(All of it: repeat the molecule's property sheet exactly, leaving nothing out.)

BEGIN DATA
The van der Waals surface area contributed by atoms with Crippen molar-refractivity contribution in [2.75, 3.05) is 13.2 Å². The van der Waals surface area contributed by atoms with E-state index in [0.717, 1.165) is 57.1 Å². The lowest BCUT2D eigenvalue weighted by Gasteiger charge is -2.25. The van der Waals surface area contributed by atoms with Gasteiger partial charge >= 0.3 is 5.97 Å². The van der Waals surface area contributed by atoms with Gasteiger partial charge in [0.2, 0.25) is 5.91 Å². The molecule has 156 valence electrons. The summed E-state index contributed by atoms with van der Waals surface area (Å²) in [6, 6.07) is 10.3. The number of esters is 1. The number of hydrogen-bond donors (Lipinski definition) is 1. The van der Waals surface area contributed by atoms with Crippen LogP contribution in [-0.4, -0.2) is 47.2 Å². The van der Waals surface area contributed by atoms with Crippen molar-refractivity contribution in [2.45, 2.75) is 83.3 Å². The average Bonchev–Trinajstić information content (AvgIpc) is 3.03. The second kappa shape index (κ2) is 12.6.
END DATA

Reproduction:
The van der Waals surface area contributed by atoms with Crippen molar-refractivity contribution in [2.75, 3.05) is 13.2 Å². The van der Waals surface area contributed by atoms with E-state index in [0.717, 1.165) is 57.1 Å². The lowest BCUT2D eigenvalue weighted by Gasteiger charge is -2.25. The van der Waals surface area contributed by atoms with Gasteiger partial charge >= 0.3 is 5.97 Å². The van der Waals surface area contributed by atoms with Gasteiger partial charge in [0.2, 0.25) is 5.91 Å². The molecule has 156 valence electrons. The summed E-state index contributed by atoms with van der Waals surface area (Å²) in [6, 6.07) is 10.3. The number of esters is 1. The number of hydrogen-bond donors (Lipinski definition) is 1. The van der Waals surface area contributed by atoms with Crippen LogP contribution in [-0.4, -0.2) is 47.2 Å². The van der Waals surface area contributed by atoms with Crippen molar-refractivity contribution in [2.45, 2.75) is 83.3 Å². The average Bonchev–Trinajstić information content (AvgIpc) is 3.03. The second kappa shape index (κ2) is 12.6.